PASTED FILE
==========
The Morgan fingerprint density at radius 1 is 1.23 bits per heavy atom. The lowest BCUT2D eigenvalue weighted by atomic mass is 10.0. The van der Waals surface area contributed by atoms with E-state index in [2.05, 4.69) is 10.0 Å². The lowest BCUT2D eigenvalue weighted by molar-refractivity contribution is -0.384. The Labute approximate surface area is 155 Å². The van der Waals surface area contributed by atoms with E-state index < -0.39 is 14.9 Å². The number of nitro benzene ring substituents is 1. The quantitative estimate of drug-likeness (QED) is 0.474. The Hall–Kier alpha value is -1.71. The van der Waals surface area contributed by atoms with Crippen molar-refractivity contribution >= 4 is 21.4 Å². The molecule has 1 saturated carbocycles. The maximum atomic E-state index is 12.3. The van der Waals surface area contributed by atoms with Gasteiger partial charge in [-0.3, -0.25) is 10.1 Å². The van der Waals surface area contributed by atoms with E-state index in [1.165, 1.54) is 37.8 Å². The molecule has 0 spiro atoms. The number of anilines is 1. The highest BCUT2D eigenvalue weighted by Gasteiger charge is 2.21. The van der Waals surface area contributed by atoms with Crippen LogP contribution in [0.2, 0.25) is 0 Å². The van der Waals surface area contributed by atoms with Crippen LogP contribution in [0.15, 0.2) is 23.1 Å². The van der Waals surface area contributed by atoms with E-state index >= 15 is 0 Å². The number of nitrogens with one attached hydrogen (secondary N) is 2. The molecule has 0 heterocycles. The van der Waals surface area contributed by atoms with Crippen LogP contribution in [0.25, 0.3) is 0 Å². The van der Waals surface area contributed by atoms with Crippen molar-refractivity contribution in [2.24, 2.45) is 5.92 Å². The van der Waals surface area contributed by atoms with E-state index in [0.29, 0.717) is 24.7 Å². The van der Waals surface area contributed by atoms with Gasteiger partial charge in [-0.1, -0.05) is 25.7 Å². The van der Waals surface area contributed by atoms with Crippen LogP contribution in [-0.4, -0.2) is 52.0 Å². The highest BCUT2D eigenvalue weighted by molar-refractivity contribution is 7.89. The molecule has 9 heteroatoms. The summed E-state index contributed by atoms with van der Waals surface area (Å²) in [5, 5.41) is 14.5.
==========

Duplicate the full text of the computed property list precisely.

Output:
The Morgan fingerprint density at radius 1 is 1.23 bits per heavy atom. The lowest BCUT2D eigenvalue weighted by atomic mass is 10.0. The van der Waals surface area contributed by atoms with E-state index in [2.05, 4.69) is 10.0 Å². The lowest BCUT2D eigenvalue weighted by molar-refractivity contribution is -0.384. The Labute approximate surface area is 155 Å². The van der Waals surface area contributed by atoms with E-state index < -0.39 is 14.9 Å². The number of nitro benzene ring substituents is 1. The quantitative estimate of drug-likeness (QED) is 0.474. The Hall–Kier alpha value is -1.71. The van der Waals surface area contributed by atoms with Crippen molar-refractivity contribution >= 4 is 21.4 Å². The molecule has 1 saturated carbocycles. The maximum atomic E-state index is 12.3. The van der Waals surface area contributed by atoms with Gasteiger partial charge in [-0.3, -0.25) is 10.1 Å². The van der Waals surface area contributed by atoms with E-state index in [1.165, 1.54) is 37.8 Å². The molecule has 0 spiro atoms. The number of anilines is 1. The highest BCUT2D eigenvalue weighted by Gasteiger charge is 2.21. The van der Waals surface area contributed by atoms with Crippen LogP contribution in [0.2, 0.25) is 0 Å². The van der Waals surface area contributed by atoms with Crippen LogP contribution in [0.15, 0.2) is 23.1 Å². The van der Waals surface area contributed by atoms with E-state index >= 15 is 0 Å². The number of nitrogens with one attached hydrogen (secondary N) is 2. The molecule has 0 heterocycles. The van der Waals surface area contributed by atoms with Crippen LogP contribution in [0.25, 0.3) is 0 Å². The van der Waals surface area contributed by atoms with Crippen molar-refractivity contribution in [2.24, 2.45) is 5.92 Å². The van der Waals surface area contributed by atoms with E-state index in [0.29, 0.717) is 24.7 Å². The van der Waals surface area contributed by atoms with Gasteiger partial charge in [-0.1, -0.05) is 25.7 Å². The van der Waals surface area contributed by atoms with Crippen LogP contribution in [-0.4, -0.2) is 52.0 Å². The highest BCUT2D eigenvalue weighted by molar-refractivity contribution is 7.89. The molecule has 9 heteroatoms. The summed E-state index contributed by atoms with van der Waals surface area (Å²) in [5, 5.41) is 14.5.